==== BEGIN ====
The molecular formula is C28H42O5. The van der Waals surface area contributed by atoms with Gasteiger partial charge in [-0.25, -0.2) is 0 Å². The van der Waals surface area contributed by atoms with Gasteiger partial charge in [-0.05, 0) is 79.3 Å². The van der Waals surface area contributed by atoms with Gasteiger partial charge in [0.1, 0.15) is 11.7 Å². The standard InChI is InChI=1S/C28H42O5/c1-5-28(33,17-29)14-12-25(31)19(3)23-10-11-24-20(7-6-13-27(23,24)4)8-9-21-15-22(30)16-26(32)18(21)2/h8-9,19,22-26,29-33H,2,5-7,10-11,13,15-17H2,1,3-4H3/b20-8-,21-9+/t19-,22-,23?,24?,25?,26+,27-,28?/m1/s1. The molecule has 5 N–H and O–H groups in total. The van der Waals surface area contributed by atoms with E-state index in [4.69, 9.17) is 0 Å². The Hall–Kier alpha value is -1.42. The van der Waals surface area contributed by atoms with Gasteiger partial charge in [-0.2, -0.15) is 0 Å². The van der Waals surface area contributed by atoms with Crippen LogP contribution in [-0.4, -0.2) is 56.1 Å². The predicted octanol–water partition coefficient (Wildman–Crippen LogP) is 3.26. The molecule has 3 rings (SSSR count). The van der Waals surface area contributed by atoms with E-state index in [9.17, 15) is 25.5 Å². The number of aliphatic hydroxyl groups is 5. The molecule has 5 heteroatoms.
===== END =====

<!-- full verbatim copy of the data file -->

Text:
The molecular formula is C28H42O5. The van der Waals surface area contributed by atoms with Gasteiger partial charge in [-0.25, -0.2) is 0 Å². The van der Waals surface area contributed by atoms with Gasteiger partial charge in [-0.05, 0) is 79.3 Å². The van der Waals surface area contributed by atoms with Gasteiger partial charge in [0.1, 0.15) is 11.7 Å². The standard InChI is InChI=1S/C28H42O5/c1-5-28(33,17-29)14-12-25(31)19(3)23-10-11-24-20(7-6-13-27(23,24)4)8-9-21-15-22(30)16-26(32)18(21)2/h8-9,19,22-26,29-33H,2,5-7,10-11,13,15-17H2,1,3-4H3/b20-8-,21-9+/t19-,22-,23?,24?,25?,26+,27-,28?/m1/s1. The molecule has 5 N–H and O–H groups in total. The van der Waals surface area contributed by atoms with E-state index in [4.69, 9.17) is 0 Å². The Hall–Kier alpha value is -1.42. The van der Waals surface area contributed by atoms with Gasteiger partial charge in [-0.2, -0.15) is 0 Å². The van der Waals surface area contributed by atoms with Crippen LogP contribution in [-0.4, -0.2) is 56.1 Å². The predicted octanol–water partition coefficient (Wildman–Crippen LogP) is 3.26. The molecule has 3 rings (SSSR count). The van der Waals surface area contributed by atoms with E-state index in [9.17, 15) is 25.5 Å². The number of aliphatic hydroxyl groups is 5. The molecule has 5 heteroatoms.